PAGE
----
Adapting to Change: Managing Fraser Sockeye in the Face of Declining Productivity and Increasing Uncertainty – Statement from Think Tank of Scientists

Resource: Adapting to Change: Managing Fraser Sockeye in the Face of Declining Productivity and Increasing Uncertainty – Statement from Think Tank of Scientists

Authors / Publisher: John Reynolds and Laurie Wood, Simon Fraser University

Date: December 2009

PDF: Adapting to Change: Managing Fraser Sockeye in the Face of Decreasing Productivity and Increasing Uncertainty – Statement from Think Tank of Scientists

Summary:

A gathering of scientists met to discuss the return of Fraser River sockeye in 2009 which was the lowest in over 50 years and was only a small fraction of the number expected.  See the full report for the complete recommendations made.

The total return of Fraser River sockeye in 2009 was the lowest in over 50 years. This was only a small fraction of
the number expected. The productivity of Fraser River sockeye salmon, which is the number of adults produced per
spawner, has been declining since the mid-1990s to the point where Fraser River sockeye are almost unable to replace
themselves.
We believe that expectations in 2009 for Fraser sockeye were overly optimistic because forecasts did not adequately
account for this decreased productivity. This trend is not due to fishing. In 2009 management responded
appropriately by greatly restricting fishing to maximize the number of fish available for spawning. The weight of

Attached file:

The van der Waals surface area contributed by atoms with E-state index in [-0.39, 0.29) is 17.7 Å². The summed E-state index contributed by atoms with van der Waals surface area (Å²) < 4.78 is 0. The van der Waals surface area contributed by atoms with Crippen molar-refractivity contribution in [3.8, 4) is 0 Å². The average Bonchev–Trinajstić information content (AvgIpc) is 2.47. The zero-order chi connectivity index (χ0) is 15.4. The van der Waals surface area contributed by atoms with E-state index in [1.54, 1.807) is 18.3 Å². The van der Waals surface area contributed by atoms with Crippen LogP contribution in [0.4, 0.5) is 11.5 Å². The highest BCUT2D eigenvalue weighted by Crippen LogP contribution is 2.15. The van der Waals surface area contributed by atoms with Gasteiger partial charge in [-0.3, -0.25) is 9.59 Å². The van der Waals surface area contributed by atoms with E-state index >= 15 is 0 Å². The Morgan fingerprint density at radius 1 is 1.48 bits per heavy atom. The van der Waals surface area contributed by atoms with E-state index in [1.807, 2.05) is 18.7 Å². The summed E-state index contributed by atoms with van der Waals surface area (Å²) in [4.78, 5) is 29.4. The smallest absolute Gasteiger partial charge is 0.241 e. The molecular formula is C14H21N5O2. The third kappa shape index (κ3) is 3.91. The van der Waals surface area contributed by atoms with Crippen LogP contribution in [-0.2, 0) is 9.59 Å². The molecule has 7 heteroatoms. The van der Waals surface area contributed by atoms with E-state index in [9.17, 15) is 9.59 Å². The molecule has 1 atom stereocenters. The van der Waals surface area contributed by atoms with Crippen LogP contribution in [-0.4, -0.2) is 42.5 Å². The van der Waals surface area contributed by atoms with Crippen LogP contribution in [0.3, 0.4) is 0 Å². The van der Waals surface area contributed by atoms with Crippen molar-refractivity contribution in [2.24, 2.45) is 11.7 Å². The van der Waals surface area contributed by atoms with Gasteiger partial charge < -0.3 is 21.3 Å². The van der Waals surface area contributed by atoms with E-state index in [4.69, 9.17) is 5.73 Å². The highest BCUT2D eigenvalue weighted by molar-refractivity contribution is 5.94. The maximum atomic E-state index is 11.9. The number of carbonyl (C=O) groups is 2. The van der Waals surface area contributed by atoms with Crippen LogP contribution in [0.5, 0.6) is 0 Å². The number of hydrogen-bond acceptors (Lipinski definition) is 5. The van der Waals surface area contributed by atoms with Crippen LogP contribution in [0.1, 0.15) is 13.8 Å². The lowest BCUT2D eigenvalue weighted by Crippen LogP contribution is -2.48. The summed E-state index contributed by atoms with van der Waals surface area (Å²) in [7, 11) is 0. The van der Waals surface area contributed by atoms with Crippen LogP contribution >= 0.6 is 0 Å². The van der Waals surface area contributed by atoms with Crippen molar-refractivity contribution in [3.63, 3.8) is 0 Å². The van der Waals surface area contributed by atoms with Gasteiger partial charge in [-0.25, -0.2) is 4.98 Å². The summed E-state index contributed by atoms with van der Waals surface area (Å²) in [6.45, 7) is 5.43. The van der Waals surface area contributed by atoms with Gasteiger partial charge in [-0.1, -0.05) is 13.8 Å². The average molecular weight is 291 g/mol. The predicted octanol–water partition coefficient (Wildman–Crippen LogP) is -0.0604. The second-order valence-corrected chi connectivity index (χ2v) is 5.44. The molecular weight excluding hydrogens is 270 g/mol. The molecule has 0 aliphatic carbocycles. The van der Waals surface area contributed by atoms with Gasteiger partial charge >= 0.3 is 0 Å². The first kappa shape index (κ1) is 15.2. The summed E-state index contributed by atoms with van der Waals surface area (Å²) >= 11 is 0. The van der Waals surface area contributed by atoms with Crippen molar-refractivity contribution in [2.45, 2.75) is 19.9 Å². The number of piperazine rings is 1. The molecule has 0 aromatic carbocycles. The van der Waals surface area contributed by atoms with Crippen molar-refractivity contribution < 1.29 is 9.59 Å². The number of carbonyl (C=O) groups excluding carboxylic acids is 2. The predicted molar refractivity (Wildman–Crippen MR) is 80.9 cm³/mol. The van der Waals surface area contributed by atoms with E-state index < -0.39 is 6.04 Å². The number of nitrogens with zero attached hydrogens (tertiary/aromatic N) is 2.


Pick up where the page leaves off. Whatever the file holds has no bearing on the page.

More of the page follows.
evidence suggests that the problem of reduced productivity occurred after the juvenile fish began their migration
toward the sea.The total return of Fraser River sockeye in 2009 was the lowest in over 50 years. This was only a small fraction of the number expected. The productivity of Fraser River sockeye salmon, which is the number of adults produced per spawner, has been declining since the mid-1990s to the point where Fraser River sockeye are almost unable to replace themselves.We believe that expectations in 2009 for Fraser sockeye were overly optimistic because forecasts did not adequately account for this decreased productivity. This trend is not due to fishing. In 2009 management responded appropriately by greatly restricting fishing to maximize the number of fish available for spawning. The weight of evidence suggests that the problem of reduced productivity occurred after the juvenile fish began their migration toward the sea.